In Chapter 13, Judith manages to get into Holofernes bedchamber and says a silent prayer to God.
O Lord God of all power, look at this present upon the works of mine hands for the exaltation of Jerusalem. For now is the time to help your inheritance, and to execute your enterprizes to the destruction of the enemies which are risen against us.
Afterwards, she swings her sword twice in order to behead Holofernes. Securing this head inside of her meat sack, Judith returns to Jerusalem where they all gather around a fire and Judith makes her speech.
Praise, praise God, praise God, I say, for he has not taken away his mercy from the house of Israel, but has destroyed our enemies by mine hands this night.
So she took the head out of the bag, and shewed it, and said unto them, behold the head of Holofernes, the chief captain of the army of Assur, and behold the canopy, wherein he did lie in his drunkenness; and the Lord has smitten him by the hand of a woman.
As the Lord lives, who has kept me in my way that I went, my countenance has deceived him to his destruction, and yet has he not committed sin with me, to defile and shame me.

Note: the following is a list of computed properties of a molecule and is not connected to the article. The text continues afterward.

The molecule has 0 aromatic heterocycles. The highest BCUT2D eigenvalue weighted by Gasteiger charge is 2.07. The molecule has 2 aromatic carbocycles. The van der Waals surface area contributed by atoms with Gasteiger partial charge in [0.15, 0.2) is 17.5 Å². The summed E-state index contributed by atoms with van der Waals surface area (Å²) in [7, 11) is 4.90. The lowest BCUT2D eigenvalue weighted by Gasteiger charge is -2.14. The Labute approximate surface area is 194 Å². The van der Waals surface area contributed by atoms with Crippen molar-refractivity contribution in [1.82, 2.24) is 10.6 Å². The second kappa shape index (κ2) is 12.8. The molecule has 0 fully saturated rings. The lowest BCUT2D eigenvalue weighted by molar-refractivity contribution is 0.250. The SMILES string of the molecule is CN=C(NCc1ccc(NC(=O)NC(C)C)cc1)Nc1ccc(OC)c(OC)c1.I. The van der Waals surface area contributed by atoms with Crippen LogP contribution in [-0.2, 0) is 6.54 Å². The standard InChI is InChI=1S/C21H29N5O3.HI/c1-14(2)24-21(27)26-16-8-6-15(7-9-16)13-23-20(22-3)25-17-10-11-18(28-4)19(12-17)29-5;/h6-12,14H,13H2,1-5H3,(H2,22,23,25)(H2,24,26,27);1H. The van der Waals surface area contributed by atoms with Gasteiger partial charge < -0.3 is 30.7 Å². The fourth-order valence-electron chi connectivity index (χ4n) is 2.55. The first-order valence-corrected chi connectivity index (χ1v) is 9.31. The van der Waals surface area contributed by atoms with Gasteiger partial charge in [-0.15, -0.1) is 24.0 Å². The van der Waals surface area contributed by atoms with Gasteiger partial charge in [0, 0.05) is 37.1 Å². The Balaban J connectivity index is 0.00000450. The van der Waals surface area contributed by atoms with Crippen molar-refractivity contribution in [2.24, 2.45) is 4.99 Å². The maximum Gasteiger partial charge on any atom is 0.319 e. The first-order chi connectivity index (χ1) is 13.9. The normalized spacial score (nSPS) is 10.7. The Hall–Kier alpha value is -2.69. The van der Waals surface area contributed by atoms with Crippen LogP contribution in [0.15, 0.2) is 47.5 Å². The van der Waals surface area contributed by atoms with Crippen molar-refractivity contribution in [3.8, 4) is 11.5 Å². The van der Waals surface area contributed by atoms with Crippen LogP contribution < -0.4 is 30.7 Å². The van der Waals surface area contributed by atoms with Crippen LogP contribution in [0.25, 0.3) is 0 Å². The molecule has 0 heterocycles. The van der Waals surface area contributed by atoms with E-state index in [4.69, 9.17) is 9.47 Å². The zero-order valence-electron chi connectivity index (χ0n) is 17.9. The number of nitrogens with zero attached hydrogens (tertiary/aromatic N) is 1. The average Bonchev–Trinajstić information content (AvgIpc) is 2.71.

The people rejoice, and Ozias tells her that she is “above all women upon the earth”. This description is used in Judges to describe Jael, who killed Sisera in a similar fashion (though, she took a nail to his temple). It invokes a sense of history repeating itself, and God using the same tactics in order to create a kind of “signature” that it is, in fact, His work.
But a couple of things could be the truth behind this tale. Judith may simply be drawing upon stories of Jewish heroism and manifesting them in the current situation. Or it could be that she was guided by God as she believes. Of course, it could just be a fable intended to help facilitate a revival in Jewish pride following Israel’s return from exile.
In Chapter 14, we see Judith calling for Holofernes head to be hung out somewhere where it will be apparent that their leader was taken out. A method of deterring the enemy from advancing- or at the very least killing morale. She goes on further to tell her fellow tribesman to arm up, but not to attack until the Assyrians run. The next morning, Judith’s predictions about the Assyrians proves accurate, and the whole lot of them grow fearful when they realize that it was Judith who had taken Holofernes out. With no one to lead them, they rent their cloaks and cry out.
Scattering to the four winds in Chapter 15, the Israelites hunt down the fleeing Assyrians and utterly destroy them. After all of these things, Judith is visited by the High Priest Joacim and praised for her actions. Chapter 16 concludes this book with a song about Judith.
Hmmm…so should it be axed from Canon? Or should it be kept? Guess we’ll explore that question next week.